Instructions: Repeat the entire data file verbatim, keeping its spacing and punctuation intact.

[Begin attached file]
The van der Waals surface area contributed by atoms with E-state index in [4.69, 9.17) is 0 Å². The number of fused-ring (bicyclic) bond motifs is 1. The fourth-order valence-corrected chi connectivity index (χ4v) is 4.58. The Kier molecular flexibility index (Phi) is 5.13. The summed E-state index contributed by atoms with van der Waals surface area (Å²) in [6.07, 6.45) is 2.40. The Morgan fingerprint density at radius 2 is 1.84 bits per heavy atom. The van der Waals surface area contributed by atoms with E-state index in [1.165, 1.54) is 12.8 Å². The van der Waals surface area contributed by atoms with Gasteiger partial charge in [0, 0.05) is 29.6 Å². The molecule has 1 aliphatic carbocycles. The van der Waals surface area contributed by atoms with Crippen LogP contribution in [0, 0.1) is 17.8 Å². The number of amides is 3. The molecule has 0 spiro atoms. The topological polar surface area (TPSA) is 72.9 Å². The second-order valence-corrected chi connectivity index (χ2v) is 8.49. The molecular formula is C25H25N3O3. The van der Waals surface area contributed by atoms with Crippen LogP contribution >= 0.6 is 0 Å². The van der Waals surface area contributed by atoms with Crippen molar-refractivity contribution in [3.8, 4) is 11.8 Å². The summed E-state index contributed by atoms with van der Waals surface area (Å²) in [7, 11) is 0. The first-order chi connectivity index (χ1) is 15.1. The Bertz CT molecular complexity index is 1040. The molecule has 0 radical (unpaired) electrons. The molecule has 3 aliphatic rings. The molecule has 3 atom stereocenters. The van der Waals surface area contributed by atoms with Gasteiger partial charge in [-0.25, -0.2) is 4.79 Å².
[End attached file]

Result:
The van der Waals surface area contributed by atoms with E-state index in [4.69, 9.17) is 0 Å². The number of fused-ring (bicyclic) bond motifs is 1. The fourth-order valence-corrected chi connectivity index (χ4v) is 4.58. The Kier molecular flexibility index (Phi) is 5.13. The summed E-state index contributed by atoms with van der Waals surface area (Å²) in [6.07, 6.45) is 2.40. The Morgan fingerprint density at radius 2 is 1.84 bits per heavy atom. The van der Waals surface area contributed by atoms with E-state index in [1.165, 1.54) is 12.8 Å². The van der Waals surface area contributed by atoms with Gasteiger partial charge in [0, 0.05) is 29.6 Å². The molecule has 1 aliphatic carbocycles. The van der Waals surface area contributed by atoms with Crippen LogP contribution in [0, 0.1) is 17.8 Å². The number of amides is 3. The molecule has 0 spiro atoms. The topological polar surface area (TPSA) is 72.9 Å². The second-order valence-corrected chi connectivity index (χ2v) is 8.49. The molecular formula is C25H25N3O3. The van der Waals surface area contributed by atoms with Crippen LogP contribution >= 0.6 is 0 Å². The van der Waals surface area contributed by atoms with Crippen molar-refractivity contribution in [3.8, 4) is 11.8 Å². The summed E-state index contributed by atoms with van der Waals surface area (Å²) in [7, 11) is 0. The first-order chi connectivity index (χ1) is 15.1. The Bertz CT molecular complexity index is 1040. The molecule has 0 radical (unpaired) electrons. The molecule has 3 aliphatic rings. The molecule has 3 atom stereocenters. The van der Waals surface area contributed by atoms with Gasteiger partial charge in [-0.25, -0.2) is 4.79 Å².